Review the following scenarios and reach a conclusion about whether the employee or the employer has the stronger ethical position. In reaching your conclusion,
consider the following:
What are the key facts relevant to your response?
What are the ethical issues involved in this particular scenario?
Who are the stakeholders?
What alternatives might exist for the employee or for the employer that might otherwise resolve the conflict presented, if any? Is there any other way, for instance,
to gather information about employees, to protect employees from a particular harm, or to protect employers from a cost that concerns them?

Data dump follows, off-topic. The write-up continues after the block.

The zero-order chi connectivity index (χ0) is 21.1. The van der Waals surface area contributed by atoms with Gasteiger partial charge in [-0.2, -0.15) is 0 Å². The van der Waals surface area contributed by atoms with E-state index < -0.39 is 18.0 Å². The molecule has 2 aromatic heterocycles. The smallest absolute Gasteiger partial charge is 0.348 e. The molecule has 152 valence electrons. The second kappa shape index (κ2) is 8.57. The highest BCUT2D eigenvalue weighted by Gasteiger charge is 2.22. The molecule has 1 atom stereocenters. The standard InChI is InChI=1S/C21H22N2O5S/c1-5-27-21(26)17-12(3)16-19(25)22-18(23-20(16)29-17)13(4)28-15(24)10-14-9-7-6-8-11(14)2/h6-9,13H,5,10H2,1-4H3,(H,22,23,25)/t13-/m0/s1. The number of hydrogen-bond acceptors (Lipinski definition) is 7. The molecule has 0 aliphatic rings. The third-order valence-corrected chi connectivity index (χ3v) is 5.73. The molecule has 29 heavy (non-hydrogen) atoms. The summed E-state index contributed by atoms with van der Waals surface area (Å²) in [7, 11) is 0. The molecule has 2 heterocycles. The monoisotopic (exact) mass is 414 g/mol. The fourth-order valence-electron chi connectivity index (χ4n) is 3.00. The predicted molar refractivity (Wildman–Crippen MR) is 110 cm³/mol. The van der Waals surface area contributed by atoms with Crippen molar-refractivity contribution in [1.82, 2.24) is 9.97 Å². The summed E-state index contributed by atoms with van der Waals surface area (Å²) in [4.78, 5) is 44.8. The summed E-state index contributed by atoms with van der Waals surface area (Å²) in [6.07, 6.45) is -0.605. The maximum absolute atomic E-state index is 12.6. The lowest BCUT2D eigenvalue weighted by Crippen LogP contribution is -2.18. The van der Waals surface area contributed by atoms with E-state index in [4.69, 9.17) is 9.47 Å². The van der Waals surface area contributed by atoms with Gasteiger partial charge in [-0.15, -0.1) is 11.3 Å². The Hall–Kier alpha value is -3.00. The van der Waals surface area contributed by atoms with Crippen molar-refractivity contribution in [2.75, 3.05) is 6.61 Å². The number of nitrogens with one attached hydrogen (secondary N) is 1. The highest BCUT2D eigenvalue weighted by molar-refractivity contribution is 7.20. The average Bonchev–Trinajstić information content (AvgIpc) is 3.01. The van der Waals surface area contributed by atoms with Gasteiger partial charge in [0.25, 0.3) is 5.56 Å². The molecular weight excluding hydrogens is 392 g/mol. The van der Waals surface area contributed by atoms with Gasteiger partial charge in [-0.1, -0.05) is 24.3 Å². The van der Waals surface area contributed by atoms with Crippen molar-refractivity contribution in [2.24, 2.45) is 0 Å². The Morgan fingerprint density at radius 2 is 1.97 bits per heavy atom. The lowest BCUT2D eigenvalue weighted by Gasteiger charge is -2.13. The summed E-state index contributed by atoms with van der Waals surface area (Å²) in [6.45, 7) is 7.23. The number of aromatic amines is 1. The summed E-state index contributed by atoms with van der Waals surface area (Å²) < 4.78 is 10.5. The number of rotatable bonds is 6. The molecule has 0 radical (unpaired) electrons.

How do the alternatives compare, and how do the alternatives affect the stakeholders?
1. An employee is fired when a mandatory urinalysis test detects nicotine in her urine. Her company prohibits smoking by all employees. The company argues that
increasing health care costs due to smoking justifies the action.
2. An employee is fired when her employer learns that she has had an abortion. The employer is a strong antiabortion, prolife advocate who believes that abortion is
equivalent to murder.
3. An employee is denied health care coverage offered to all other employees when his employer switches health care providers to one that requires a medical
examination before offering coverage. The employee is diagnosed as HIV positive during the examination. Rising health care costs under the previous provider,
attributed to a large extent to costs associated with this employee, were the reason for the switch in providers.